The Sound of our Resurrection is Stronger than the Silence of Death

The Sound of our Resurrection is Stronger than the Silence of Death

The Sound of Our Resurrection Is Stronger Than the Silence of Death, 2017
Chandra McCormick (b. 1957) and Keith Calhoun (b. 1955)
Kodachrome film
Courtesy the artists

Photographs that Keith Calhoun and Chandra McCormick had taken over a period of almost thirty years were waterlogged in the aftermath of Hurricane Katrina in 2005. In a moment of brilliance, the couple placed the negatives in a freezer, hoping to halt the effects of the water. Five years later, they began printing them, revealing beautifully distorted images of aesthetic ruin. The Sound of Our Resurrection Is Stronger Than the Silence of Death is an image of daily life in the 1980s in the Tremé neighborhood of New Orleans. Calhoun and McCormick consider the physical survival of the image in its altered form as a means of preserving communal memory and, metaphorically, a symbol of the community’s resilience. Through their work, one is confronted with the aesthetic and memorial value of damage instead of its conventional negative associations. Might their actions be considered a form of conservation?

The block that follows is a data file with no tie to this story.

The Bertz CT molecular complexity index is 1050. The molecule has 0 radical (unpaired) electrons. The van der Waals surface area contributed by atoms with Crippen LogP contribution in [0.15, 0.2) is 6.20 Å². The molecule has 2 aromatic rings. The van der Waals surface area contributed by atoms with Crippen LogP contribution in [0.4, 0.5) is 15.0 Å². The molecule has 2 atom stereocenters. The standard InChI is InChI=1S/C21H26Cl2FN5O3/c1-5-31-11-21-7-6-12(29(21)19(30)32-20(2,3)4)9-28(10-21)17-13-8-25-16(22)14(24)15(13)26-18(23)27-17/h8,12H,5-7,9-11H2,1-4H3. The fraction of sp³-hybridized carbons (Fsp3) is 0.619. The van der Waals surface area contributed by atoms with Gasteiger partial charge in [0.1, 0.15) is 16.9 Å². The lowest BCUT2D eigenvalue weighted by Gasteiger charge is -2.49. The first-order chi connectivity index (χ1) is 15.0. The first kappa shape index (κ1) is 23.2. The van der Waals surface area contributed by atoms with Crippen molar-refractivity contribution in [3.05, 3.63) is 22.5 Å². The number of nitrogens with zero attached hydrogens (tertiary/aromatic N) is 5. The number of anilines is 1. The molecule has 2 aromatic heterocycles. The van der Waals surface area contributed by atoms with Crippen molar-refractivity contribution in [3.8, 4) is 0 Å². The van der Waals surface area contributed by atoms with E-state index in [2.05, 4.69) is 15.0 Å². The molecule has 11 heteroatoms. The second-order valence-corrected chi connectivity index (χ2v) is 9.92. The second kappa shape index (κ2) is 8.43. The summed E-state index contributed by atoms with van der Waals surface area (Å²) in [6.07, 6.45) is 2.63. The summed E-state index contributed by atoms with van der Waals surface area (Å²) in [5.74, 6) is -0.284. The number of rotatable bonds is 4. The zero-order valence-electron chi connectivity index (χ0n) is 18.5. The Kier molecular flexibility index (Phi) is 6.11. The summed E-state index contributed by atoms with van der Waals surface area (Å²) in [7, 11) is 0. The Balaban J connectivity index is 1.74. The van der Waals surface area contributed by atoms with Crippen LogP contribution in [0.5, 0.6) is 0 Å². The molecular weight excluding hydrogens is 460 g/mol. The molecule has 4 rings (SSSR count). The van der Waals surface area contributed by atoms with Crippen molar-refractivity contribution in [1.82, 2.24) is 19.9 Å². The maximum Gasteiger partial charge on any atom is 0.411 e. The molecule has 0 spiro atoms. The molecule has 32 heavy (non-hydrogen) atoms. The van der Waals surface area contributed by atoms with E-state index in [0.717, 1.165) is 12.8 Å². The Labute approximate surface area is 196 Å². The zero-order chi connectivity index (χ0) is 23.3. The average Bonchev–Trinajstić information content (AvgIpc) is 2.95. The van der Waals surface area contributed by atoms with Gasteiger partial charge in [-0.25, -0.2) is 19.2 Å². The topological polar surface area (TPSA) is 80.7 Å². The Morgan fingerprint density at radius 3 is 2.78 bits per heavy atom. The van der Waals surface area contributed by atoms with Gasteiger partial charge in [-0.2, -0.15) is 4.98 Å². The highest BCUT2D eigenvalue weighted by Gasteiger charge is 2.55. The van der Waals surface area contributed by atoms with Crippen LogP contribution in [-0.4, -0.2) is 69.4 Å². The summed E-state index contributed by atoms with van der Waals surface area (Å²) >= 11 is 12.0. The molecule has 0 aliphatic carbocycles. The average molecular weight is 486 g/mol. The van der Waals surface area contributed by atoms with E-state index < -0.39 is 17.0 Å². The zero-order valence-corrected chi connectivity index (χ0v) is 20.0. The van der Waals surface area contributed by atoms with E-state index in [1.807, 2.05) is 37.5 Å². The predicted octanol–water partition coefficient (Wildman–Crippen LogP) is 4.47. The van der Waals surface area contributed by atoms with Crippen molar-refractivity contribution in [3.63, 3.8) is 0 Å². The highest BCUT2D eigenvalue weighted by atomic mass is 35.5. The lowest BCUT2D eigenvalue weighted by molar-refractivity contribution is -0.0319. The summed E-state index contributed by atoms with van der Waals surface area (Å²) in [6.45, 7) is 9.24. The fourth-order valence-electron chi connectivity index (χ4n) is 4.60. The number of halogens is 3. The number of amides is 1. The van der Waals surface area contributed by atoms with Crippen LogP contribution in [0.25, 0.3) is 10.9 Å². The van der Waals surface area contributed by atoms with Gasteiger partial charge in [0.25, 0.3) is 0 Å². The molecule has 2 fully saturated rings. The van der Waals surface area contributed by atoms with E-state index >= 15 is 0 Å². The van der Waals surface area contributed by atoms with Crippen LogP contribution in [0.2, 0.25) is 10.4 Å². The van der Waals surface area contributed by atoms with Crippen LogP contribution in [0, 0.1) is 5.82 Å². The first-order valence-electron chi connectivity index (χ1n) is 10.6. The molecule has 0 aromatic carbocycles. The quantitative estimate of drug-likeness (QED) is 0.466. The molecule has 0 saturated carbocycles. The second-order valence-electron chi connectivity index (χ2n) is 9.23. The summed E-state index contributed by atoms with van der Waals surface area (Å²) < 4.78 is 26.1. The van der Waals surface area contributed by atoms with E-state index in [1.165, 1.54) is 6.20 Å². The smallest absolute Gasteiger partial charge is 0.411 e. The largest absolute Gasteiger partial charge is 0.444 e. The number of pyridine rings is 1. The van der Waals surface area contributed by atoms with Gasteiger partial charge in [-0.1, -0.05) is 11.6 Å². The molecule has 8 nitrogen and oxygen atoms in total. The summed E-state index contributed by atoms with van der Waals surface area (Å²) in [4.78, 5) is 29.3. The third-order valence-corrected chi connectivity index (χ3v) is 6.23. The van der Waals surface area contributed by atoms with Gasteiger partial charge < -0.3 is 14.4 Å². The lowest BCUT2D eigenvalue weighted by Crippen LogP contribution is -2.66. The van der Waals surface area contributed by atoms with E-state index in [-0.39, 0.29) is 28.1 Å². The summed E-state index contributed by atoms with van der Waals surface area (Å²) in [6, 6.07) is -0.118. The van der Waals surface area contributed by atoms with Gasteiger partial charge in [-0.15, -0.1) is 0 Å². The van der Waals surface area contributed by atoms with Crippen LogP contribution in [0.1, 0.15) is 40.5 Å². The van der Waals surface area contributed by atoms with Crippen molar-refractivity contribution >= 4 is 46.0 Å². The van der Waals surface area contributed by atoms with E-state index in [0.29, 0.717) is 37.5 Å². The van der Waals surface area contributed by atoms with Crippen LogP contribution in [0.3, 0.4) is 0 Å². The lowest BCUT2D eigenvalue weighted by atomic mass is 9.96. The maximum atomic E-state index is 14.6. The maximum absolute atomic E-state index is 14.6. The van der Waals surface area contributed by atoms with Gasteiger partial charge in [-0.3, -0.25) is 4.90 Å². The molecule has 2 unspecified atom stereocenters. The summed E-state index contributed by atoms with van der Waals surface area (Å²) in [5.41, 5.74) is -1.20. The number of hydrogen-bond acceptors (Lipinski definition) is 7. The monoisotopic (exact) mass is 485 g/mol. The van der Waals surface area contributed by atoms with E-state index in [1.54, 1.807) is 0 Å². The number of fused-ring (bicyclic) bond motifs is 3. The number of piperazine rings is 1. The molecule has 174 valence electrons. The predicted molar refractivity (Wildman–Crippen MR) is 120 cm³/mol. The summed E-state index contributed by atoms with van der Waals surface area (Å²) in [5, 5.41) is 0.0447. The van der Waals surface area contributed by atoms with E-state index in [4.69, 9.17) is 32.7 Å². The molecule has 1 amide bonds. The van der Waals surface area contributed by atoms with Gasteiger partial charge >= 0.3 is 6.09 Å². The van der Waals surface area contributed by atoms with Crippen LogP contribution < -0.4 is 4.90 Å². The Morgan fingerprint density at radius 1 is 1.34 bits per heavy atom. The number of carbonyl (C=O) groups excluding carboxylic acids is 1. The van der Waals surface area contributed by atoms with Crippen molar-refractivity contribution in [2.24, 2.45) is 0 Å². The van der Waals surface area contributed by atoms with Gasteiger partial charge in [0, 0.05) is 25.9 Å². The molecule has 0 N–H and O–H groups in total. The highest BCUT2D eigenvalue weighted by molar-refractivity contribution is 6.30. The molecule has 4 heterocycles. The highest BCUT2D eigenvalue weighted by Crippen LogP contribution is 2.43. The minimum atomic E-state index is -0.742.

The Sound of Our Resurrection Is Stronger Than the Silence of Death, 2017

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2022-06-06T15:18:06+00:00
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